Decomposition of methanol, formaldehyde, and formic acid on nonpolar (101̄0), stepped (505̄1), and (0001) surfaces of ZnO by temperature-programmed decomposition

S. Akhter, W. H. Cheng, K. Lui, Harold H Kung

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The decompositions of methanol, formaldehyde, and formic acid were studied on a nonpolar (101̄0), a stepped (505̄1), and a Zn polar (0001) surface by temperature-programmed decomposition. The decomposition products on the (101̄0) and the (505̄1) surfaces were similar, but the coverage and the amount of products were consistently higher on the (505̄1) surface. On these two surfaces, methanol decomposed in two pathways. In one pathway, dissociatively adsorbed methanol decomposed into methane and adsorbed oxygen at 150 °C. In the other pathway, the methoxide was oxidized to a surface formate-like species which decomposed at 380 °C into CO, CO2, H2, and H2O. Formaldehyde and formic acid also decomposed via the surface formate. Thus the decomposition of methanol and formaldehyde was accompanied by surface reduction. No coverage dependence of product distribution was observed. On the Zn polar (0001) surface, methanol decomposed in two competitive pathways via a common formaldehyde intermediate. In one pathway, dehydrogenation of formaldehyde to CO occurred. In the other pathway, oxidation by lattice oxygen to a formate intermediate occurred which eventually decomposed into CO, CO2, H2, and H2O above 400 °C. The competition between dehydrogenation and oxidation depended on the coverage such that dehydrogenation was more favored for higher coverages. Within the dehydrogenation pathway, the selectivity for formaldehyde versus CO was lower for higher coverages. Within the oxidation pathway, the selectivity for CO versus CO2 increased with higher coverages. Formaldehyde and formic acid also decomposed via the formate intermediate. The desorption of all decomposition products was reaction-limited except for water which was desorption-limited. The results indicated that the (0001) surface is more metallic in its behavior than the (101̄0) and (505̄1) surfaces. Comparison of the desorption temperatures of different compounds suggests that at room temperature, alcohols adsorb molecularly on the (0001) surface, but dissociatively on the other two surfaces. On the (0001), comparison among methanol, ethanol, and isopropanol suggests that the ease of dehydrogenation parallels the strength of the αcH bond.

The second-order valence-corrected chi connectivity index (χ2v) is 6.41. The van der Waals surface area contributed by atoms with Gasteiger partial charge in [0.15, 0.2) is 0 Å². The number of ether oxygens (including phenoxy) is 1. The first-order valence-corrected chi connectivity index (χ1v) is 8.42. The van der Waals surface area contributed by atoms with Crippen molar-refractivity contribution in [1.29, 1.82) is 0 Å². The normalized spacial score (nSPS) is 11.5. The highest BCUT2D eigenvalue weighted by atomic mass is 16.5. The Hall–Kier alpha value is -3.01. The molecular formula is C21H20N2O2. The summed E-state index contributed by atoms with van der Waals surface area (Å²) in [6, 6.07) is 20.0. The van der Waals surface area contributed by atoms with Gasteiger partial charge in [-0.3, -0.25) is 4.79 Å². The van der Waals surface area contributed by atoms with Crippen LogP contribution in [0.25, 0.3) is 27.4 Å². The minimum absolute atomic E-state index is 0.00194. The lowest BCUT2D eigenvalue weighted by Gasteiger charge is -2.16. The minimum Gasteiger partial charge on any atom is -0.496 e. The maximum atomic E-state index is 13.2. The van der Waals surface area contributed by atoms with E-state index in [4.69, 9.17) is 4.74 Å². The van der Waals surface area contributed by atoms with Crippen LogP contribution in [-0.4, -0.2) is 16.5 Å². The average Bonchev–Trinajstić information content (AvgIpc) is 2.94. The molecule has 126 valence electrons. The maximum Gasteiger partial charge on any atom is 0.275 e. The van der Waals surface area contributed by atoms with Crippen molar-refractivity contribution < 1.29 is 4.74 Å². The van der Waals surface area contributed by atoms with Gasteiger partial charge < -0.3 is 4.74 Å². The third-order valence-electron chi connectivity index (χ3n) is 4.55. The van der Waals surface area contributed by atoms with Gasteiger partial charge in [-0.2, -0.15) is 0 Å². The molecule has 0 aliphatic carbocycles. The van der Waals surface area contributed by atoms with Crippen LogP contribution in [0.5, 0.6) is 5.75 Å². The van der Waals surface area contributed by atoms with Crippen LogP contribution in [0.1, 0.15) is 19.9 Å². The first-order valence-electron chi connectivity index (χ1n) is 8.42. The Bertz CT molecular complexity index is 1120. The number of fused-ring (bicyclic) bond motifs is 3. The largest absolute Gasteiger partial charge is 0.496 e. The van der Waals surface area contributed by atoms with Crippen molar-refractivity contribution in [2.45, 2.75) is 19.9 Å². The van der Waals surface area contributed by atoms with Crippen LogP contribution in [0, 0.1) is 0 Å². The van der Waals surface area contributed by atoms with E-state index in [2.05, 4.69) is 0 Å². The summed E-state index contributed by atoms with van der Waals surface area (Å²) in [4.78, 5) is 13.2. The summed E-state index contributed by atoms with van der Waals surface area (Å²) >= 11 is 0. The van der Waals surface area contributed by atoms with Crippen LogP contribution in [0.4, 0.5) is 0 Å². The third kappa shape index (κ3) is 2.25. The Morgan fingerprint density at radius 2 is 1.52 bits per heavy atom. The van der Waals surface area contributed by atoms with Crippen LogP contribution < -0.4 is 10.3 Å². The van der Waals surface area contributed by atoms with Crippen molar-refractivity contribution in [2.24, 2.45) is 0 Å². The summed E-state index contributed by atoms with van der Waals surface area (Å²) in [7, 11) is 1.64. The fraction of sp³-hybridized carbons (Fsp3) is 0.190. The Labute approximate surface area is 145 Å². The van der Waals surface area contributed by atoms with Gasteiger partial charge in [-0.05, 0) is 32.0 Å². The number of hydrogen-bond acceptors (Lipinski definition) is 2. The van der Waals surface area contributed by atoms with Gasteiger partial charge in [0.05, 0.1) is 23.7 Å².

Original languageEnglish
Pages (from-to)437-456
Number of pages20
JournalJournal of Catalysis
Issue number2
Publication statusPublished - 1984


ASJC Scopus subject areas

  • Catalysis
  • Process Chemistry and Technology

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